Australia’s better outcome compared with the US for example, can be attributed to three main reasons: Australia’s world class health system, the fact that we had more time to prepare, including having access to better treatments, in addition to the fact that we managed to slow the progression of the virus through the measures taken early on, including international border closures and lockdowns. This does not mean however, that these are the best measures to continue with.

Professor Foster has a blunt message for the Australian government at all levels.

“Victoria should lift wholesale lockdown and schools and universities should reopen. We can’t protect people by having young people cowering at home. Our young people are being deprived of the opportunities that previous generations have had…no death is okay, but we are killing more people by keeping us locked down.”

“Our children will be carrying the effects of these draconian lockdowns for the rest of their lives. The Australian government needs to change the messaging around coronavirus. It should be a message that prioritises human welfare overall. The government response should be driven by policy that recognises the importance of a functioning economy. It should direct resources appropriately towards places in the community where people are more vulnerable to succumbing to the virus, instead of enforcing wholesale lockdowns.”

Governments have always made judgements on how to allocate scarce resources. Often the economic decisions made favour the young — for good reason. It’s understood that it is important to invest in our future. So why haven’t the young been considered in policy development on COVID-19?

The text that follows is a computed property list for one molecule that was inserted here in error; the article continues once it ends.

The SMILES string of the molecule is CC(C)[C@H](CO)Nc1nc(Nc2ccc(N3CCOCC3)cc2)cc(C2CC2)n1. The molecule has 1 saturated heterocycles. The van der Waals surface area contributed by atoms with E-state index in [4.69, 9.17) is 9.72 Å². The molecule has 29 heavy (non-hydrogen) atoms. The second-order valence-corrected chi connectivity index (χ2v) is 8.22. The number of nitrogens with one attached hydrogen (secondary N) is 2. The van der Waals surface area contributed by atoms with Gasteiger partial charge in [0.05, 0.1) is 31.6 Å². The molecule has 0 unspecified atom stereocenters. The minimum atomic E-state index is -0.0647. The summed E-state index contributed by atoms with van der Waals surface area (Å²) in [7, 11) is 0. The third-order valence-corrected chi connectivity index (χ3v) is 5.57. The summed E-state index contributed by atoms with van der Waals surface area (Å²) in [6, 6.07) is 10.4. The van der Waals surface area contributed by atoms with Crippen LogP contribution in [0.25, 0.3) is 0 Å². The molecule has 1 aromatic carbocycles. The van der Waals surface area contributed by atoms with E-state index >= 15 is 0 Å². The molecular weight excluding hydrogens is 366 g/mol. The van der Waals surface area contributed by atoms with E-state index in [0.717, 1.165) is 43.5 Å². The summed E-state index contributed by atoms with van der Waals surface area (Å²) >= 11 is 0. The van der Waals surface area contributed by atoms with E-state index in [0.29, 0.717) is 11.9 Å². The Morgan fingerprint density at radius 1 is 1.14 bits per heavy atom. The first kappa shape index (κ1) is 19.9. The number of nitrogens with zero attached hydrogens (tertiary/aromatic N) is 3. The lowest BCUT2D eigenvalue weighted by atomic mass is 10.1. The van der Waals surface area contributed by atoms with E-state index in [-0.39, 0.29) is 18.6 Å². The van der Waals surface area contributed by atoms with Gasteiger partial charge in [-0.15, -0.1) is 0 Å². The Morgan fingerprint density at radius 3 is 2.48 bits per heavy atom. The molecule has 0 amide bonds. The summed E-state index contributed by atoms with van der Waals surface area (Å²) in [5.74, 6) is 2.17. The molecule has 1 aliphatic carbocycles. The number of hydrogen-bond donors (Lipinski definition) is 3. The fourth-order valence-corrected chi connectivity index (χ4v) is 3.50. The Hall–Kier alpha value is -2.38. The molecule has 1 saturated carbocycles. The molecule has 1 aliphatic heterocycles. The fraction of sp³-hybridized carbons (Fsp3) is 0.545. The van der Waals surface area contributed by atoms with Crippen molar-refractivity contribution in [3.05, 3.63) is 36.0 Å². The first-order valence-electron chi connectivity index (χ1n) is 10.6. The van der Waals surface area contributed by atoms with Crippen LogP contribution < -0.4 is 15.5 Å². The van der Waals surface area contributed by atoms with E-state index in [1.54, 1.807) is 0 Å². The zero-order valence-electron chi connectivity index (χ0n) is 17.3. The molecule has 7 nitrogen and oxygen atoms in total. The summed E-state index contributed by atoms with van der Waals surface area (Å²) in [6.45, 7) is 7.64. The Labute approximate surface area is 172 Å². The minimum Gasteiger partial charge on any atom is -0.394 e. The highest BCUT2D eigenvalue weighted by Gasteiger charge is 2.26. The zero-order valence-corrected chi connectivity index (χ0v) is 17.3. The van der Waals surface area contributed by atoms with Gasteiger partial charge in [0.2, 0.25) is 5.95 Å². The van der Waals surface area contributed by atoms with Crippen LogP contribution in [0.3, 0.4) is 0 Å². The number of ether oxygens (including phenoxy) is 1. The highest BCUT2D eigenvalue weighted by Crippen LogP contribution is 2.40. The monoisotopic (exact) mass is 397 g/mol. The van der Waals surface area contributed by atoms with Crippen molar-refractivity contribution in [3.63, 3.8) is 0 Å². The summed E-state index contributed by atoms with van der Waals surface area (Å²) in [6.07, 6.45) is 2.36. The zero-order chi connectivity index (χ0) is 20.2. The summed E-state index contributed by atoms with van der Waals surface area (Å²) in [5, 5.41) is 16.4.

While acknowledging that Sweden has made mistakes, one aspect Professor Foster believes the Swedish government has managed exceptionally well, is that they have not allowed fear to dictate their response. Although the deaths of almost 6,000 of their elderly population is heart-breaking, COVID-19 deaths equate to only a small proportion of their mortality rate. Schools and universities have remained open throughout the pandemic and businesses have been able to function at reduced capacity. Life in Sweden hasn’t been upended in the way it has in other countries.

This is in contrast to the fear reaction seen in Australia. Professor Foster says that the strict, draconian, tight buttoning-down of our economy has been driven by fear, not rational thinking. She is calling for the government to be data-driven in their policy choices. A focus on the death rates of COVID-19, not transmission rates, would be a start. Focusing on transmission rates is pointless because the death rates are not following the same trajectory — they are tracking downwards worldwide. The total global death count is still under one million.

Professor Foster believes our government is using a fear campaign to scare people into complying with the restrictions. Focussing on the anomalies, such as the rare case of a young person becoming seriously ill or dying of COVID-19, serves the purpose of instilling fear and displays an irrational response to the virus. The statistics show that COVID-19 overwhelmingly affects the elderly and those with comorbidities, not young people; which is why she advocates for aggressively protecting the elderly and vulnerable and allowing everyone else to live their lives with few limitations.

Furthermore, there is compelling new evidence revealed in the Lancet that wholesale lockdowns do not save lives from COVID-19, compared to any other setting. The factors affecting mortality rates are more closely linked to health care capacity, co-morbidities such as obesity, and other factors.

By not listening to a range of experts, the government is not considering the broader welfare implications of lockdowns.

“This is nowhere near as big a crisis as we are being led to believe. A single-minded focus on one aspect of welfare is dangerous. Poverty, isolation and mental anguish in the community are only exacerbated by lockdowns and made worse by a failing economy. Loss of productivity and loss of jobs will have an enormous deleterious effect on the living. We are putting millions more lives at risk from these things than the lives at risk from COVID-19.”

As the stage 4 hard lockdown in Melbourne drags on and students continue to be locked out of school, university and their casual jobs, pandemic fatigue is setting in. What if “flattening the curve” is actually the least of our problems?

Link to published article in Mojo News: